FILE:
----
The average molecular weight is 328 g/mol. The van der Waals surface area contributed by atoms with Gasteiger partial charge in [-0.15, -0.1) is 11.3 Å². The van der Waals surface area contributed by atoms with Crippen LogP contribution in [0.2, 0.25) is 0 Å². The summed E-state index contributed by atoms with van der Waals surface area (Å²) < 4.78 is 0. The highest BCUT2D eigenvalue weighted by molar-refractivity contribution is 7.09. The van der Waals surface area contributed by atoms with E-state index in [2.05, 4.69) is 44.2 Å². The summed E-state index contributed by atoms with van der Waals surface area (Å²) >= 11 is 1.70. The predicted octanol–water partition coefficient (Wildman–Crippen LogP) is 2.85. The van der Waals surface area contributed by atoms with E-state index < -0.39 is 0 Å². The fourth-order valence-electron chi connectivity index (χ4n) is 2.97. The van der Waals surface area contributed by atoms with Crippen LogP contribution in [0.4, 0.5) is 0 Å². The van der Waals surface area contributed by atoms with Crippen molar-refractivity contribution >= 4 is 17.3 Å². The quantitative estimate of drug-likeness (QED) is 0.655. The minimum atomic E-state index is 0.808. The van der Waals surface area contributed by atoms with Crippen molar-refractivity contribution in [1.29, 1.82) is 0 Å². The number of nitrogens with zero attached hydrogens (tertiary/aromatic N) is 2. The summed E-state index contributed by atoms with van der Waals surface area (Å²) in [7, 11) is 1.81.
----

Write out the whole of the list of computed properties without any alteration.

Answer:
The average molecular weight is 328 g/mol. The van der Waals surface area contributed by atoms with Gasteiger partial charge in [-0.15, -0.1) is 11.3 Å². The van der Waals surface area contributed by atoms with Crippen LogP contribution in [0.2, 0.25) is 0 Å². The summed E-state index contributed by atoms with van der Waals surface area (Å²) < 4.78 is 0. The highest BCUT2D eigenvalue weighted by molar-refractivity contribution is 7.09. The van der Waals surface area contributed by atoms with E-state index in [2.05, 4.69) is 44.2 Å². The summed E-state index contributed by atoms with van der Waals surface area (Å²) >= 11 is 1.70. The predicted octanol–water partition coefficient (Wildman–Crippen LogP) is 2.85. The van der Waals surface area contributed by atoms with E-state index < -0.39 is 0 Å². The fourth-order valence-electron chi connectivity index (χ4n) is 2.97. The van der Waals surface area contributed by atoms with Crippen LogP contribution in [0.4, 0.5) is 0 Å². The van der Waals surface area contributed by atoms with Crippen molar-refractivity contribution >= 4 is 17.3 Å². The quantitative estimate of drug-likeness (QED) is 0.655. The minimum atomic E-state index is 0.808. The van der Waals surface area contributed by atoms with Crippen molar-refractivity contribution in [1.29, 1.82) is 0 Å². The number of nitrogens with zero attached hydrogens (tertiary/aromatic N) is 2. The summed E-state index contributed by atoms with van der Waals surface area (Å²) in [7, 11) is 1.81.